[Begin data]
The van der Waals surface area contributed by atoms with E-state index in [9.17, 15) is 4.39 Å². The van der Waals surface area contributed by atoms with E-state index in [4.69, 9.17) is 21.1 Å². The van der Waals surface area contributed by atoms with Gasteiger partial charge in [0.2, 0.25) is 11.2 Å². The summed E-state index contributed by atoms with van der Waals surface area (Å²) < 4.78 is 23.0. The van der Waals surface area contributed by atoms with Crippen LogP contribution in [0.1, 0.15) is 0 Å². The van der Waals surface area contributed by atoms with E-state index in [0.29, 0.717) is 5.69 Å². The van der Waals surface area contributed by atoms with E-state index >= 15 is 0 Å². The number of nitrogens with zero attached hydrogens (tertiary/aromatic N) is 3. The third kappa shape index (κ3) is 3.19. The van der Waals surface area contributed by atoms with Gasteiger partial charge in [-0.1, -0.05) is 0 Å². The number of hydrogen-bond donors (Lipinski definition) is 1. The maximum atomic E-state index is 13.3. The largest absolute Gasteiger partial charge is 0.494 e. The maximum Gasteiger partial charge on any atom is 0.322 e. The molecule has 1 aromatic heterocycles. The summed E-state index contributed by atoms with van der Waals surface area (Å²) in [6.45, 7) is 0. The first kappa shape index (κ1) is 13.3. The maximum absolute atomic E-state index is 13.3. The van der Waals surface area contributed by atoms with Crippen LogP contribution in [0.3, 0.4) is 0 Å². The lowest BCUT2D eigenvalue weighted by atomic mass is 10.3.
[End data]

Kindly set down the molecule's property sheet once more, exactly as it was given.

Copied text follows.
The van der Waals surface area contributed by atoms with E-state index in [9.17, 15) is 4.39 Å². The van der Waals surface area contributed by atoms with E-state index in [4.69, 9.17) is 21.1 Å². The van der Waals surface area contributed by atoms with Gasteiger partial charge in [0.2, 0.25) is 11.2 Å². The summed E-state index contributed by atoms with van der Waals surface area (Å²) < 4.78 is 23.0. The van der Waals surface area contributed by atoms with Crippen LogP contribution in [0.1, 0.15) is 0 Å². The van der Waals surface area contributed by atoms with E-state index in [0.29, 0.717) is 5.69 Å². The van der Waals surface area contributed by atoms with E-state index >= 15 is 0 Å². The number of nitrogens with zero attached hydrogens (tertiary/aromatic N) is 3. The third kappa shape index (κ3) is 3.19. The van der Waals surface area contributed by atoms with Gasteiger partial charge in [-0.1, -0.05) is 0 Å². The number of hydrogen-bond donors (Lipinski definition) is 1. The maximum atomic E-state index is 13.3. The largest absolute Gasteiger partial charge is 0.494 e. The maximum Gasteiger partial charge on any atom is 0.322 e. The molecule has 1 aromatic heterocycles. The summed E-state index contributed by atoms with van der Waals surface area (Å²) in [6.45, 7) is 0. The first kappa shape index (κ1) is 13.3. The maximum absolute atomic E-state index is 13.3. The van der Waals surface area contributed by atoms with Crippen LogP contribution in [0.3, 0.4) is 0 Å². The lowest BCUT2D eigenvalue weighted by atomic mass is 10.3.